Wednesday, May 28, 2008

But who has that distant a horizon? III

Arun Shourie: Thursday, November 15, 2007

There is every likelihood that pseudo-reforms will be pushed, and little possibility of the fundamental reforms that are required in Pakistan, writes ARUN SHOURIE

It really is ‘crunch time’ for Pakistan, says a keen observer: the mere installation of a civilian government will not change the character of Pakistan. In a sense, even under Musharraf, a civilian government has functioned — there has been a cabinet headed by Shaukat Aziz, a Citibank executive, no less; there has been an elected assembly; a ‘normal’ political party, the PML-Q, has fronted for Musharraf; there has even been a free press. And yet things have reached the pass they have.

A much more fundamental choice confronts Pakistan as well as the West: Pakistan’s rulers and its props have to choose — to either have the country lunge for the jihadi option or to wage an all-out struggle to root out the causes of the jihadi culture; to either hand the country over to extremists or to crush them completely. The problem relates not to whether the government is military or ‘civilian’. Even in the latter, given the way things are in Pakistan, the army and agencies like the ISI will control all vital decisions and policies, as they have done in the previous civilian governments. It relates to the nature of such government as controls affairs. It relates even more fundamentally to the nature of the society from which the government must necessarily be formed and which it has to steer.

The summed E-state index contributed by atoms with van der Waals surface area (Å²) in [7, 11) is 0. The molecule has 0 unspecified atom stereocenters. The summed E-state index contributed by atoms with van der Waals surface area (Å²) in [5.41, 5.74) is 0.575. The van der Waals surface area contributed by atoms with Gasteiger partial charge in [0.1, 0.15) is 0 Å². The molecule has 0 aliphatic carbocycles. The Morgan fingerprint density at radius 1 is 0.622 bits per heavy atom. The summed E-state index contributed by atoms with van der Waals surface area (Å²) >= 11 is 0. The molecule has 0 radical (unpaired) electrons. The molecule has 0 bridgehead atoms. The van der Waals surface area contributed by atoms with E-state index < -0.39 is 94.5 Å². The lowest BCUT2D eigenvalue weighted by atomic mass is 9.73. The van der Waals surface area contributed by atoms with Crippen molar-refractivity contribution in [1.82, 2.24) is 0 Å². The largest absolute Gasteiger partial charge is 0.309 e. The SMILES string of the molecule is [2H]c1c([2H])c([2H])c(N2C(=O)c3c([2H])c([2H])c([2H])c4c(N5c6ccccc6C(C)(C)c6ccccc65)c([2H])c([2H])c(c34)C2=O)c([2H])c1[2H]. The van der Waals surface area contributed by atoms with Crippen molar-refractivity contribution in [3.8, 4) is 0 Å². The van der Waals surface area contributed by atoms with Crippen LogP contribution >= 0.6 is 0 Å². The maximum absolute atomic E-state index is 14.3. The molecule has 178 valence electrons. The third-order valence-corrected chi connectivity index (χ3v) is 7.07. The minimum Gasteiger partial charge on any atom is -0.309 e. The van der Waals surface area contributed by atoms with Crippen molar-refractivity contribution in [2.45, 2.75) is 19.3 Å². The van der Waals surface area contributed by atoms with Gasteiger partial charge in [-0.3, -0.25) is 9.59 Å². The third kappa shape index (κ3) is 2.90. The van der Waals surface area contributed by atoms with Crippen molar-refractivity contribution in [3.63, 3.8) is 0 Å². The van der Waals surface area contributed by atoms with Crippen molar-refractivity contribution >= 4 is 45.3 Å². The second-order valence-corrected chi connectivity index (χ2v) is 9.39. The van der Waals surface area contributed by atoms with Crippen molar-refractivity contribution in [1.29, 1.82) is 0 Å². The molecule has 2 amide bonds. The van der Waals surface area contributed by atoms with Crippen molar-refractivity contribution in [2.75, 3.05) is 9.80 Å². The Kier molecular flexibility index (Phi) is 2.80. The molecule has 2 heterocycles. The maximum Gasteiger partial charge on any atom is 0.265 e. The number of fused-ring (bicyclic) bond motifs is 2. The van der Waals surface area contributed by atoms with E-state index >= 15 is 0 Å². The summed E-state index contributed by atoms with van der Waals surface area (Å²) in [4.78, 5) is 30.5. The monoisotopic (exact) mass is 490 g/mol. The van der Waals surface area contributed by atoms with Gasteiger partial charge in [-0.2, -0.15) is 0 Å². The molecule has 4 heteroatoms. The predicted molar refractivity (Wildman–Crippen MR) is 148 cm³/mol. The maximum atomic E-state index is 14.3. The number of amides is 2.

As we have seen, the nature of Pakistan’s society today — in which, to recall just one symptom, jihad and shahadat have such exalted status, in which enmity to India has such a central place — is the result of developments over 60 years and more. Three features of the ‘solution’ that is necessary are at once evident.